Often, when we talk about oscillating indicators, what comes to mind are the usual… stochastics oscillators and moving average convergence divergence (MACD). Both are great indicators, which are very useful tools in a trader’s arsenal.
As oscillating indicators, both could give a clue as to whether price is overbought or oversold. These indicators act like a rubber band. As the movement of price pulls the indicator away from the zero line, the more overbought or oversold price becomes. The farther the indicator is from the zero line, the higher the probability that price could reverse, just as a rubber band pulls things back to itself.
Both have their strengths and weaknesses. Stochastic oscillators tend to work best when assessing short term trends. It is so effective with short term trends, it could detect minor gyrations in price movements. Scalpers use this to cash in on those slight movements.
MACD on the other hand, excels in detecting longer-term trends. If you’d look at MACD’s histograms, they tend be smoother. This is because MACD is less reactive to minute price movements. However, because of this MACD tends to be more of a lagging indicator.
So, we have an indicator for shorter-term trends with the stochastic oscillator, and we also have an indicator for the longer-term trends, the MACD. But what about the mid-term trend? What do we use if we prefer something that is not as lagging as the MACD and not as short-term as the stochastic oscillator?
The Detrended Price Oscillator (DPO)
The detrended price oscillator (DPO) is less popular compared to its peers, the stochastic oscillator and MACD. However, DPO offers a benefit that the other two don’t offer. DPO is the oscillator that excels in determining intermediate-term trends. Its sensitivity to price movements is somewhere in between the stochastic indicator and the MACD.
How does DPO work? Since it is still using moving averages, it is still somehow related to the MACD. However, since it is using displaced moving averages, it tends to lessen the effect of the most recent price action thus providing the trader a somewhat more intermediate type of trend.
One advantage of the DPO as compared to the MACD is that, unlike MACD which has smoother oscillations, DPO has more of a jagged and more recurring gyrations. These jagged oscillations tend to form sharper valleys and peaks, which could be connected making trendlines.
Entries Using the DPO Trendline Breakout
The DPO could be used to detect possible some shift in price. This is done by looking for breakouts occurring on DPO trendlines.
For a long (buy) trade, the following rules apply:
The DPO should be below the zero-line indicating the price is at the oversold territory. The farther away DPO is below the zero line, the more it is considered as oversold.
A trendline is drawn using the peaks of the DPO indicator, creating a resistance line.
As soon as the trendline is broken on the DPO indicator, the trade is entered as soon as the next candle opens.
For short (sell) trades, the following rules apply:
The DPO indicator should be well within the overbought territory. The farther above it is from the zero-line, the higher the probability that price would reverse.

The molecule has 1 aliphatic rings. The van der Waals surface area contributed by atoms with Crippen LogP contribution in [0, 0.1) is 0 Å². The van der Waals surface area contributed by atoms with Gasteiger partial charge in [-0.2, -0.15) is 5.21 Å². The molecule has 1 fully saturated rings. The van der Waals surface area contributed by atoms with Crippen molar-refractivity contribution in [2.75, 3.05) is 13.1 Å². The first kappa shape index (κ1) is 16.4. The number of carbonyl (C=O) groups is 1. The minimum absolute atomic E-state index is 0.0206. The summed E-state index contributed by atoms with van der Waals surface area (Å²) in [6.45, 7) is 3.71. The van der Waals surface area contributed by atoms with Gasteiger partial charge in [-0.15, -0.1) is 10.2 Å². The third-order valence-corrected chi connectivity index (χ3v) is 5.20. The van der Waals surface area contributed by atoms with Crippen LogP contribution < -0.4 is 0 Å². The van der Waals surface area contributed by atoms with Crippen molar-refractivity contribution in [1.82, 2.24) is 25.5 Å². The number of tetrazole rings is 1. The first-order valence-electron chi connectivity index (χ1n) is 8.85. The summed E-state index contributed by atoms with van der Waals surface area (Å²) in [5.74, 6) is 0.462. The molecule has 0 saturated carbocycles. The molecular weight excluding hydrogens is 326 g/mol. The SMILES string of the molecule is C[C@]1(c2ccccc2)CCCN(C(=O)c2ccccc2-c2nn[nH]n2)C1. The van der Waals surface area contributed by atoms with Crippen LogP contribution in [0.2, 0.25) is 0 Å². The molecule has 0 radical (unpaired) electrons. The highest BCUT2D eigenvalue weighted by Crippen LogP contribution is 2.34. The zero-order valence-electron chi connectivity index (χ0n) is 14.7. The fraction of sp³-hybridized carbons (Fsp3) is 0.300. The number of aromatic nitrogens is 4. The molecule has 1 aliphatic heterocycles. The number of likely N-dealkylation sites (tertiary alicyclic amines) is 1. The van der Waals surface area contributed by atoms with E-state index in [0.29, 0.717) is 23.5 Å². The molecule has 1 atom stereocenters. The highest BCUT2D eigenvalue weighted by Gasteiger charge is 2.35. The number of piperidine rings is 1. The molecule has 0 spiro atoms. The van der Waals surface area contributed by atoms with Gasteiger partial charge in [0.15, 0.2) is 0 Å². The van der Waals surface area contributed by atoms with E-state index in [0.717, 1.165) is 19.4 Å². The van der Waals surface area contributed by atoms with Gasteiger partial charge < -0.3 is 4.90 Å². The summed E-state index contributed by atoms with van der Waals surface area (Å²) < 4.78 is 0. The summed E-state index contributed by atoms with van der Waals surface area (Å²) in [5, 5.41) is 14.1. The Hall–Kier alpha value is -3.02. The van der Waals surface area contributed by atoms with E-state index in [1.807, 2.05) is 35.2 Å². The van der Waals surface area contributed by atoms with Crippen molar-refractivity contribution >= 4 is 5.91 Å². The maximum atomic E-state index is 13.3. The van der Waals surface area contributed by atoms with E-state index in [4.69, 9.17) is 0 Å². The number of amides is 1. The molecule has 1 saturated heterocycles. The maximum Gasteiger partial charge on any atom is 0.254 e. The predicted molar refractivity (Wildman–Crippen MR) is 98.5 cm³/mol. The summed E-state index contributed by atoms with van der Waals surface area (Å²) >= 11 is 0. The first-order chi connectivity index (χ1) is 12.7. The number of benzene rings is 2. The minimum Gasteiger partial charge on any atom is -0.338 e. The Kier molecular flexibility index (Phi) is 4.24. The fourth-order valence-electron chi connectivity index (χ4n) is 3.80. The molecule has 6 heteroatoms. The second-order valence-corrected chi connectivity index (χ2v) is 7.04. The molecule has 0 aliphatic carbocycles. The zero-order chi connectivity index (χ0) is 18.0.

A trendline is drawn using the valleys of the DPO indicator, creating a support line.
As soon as the DPO indicator breaks below the support trendline, the trade is entered on the next candle.
The Stop Loss
As for the stop-loss, it should be just a few pips below the signal candle for a long trade or a few pips above the signal candle for a short trade.
Take Profit Using DPO Indicator
We would again be using the DPO indicator to determine if we should already exit the trade.
For long (buy) trades, the following exit rules will be used:
The DPO indicator has already crossed-over from the oversold area to the overbought area above the zero line.
If price is already in the overbought area, as soon as the DPO indicator shows a slight downward slope, we could already exit the trade.
For short (sell) trades, the following rules would apply:
The DPO indicator is done crossing-over from the overbought to the oversold area below the zero line.
As soon as price is already on the oversold area, we will be closing our position as soon as the DPO indicator shows an upward slope.
The DPO indicator is an indicator that allows traders to look at trend from a different perspective. If you are the type of trader who would like to cash-in on those slight intermediate fluctuations of price, this strategy may work for you.
However, the DPO indicator used as a standalone indicator does have its own flaws. For one, since its movement is less smooth as compared to the MACD, being shaken off the trade will be common. As the DPO crosses over from oversold to overbought and vice versa, minor peaks and valleys could and would form on the DPO line. This causes the DPO line to have a slight slope going the opposite direction against the trade entered. But often these are only minor. However, the rules states that we should exit the trade on the slight hint of reversal. This causes the trader to be shaken off the trade and not be able to cash-in on the whole move. To get around this, it would be good to combine this strategy with another indicator used as an exit rule. It could be MACD or whatever suits best.
Still, even with these minor setbacks, if traded with a good money management strategy, this could still have an edge against the market. If as a trader, your objective is to make money on those intermediate price breakouts, learning about DPO might be a good idea.
How to install Detrended Price Oscillator Breakout Forex Strategy?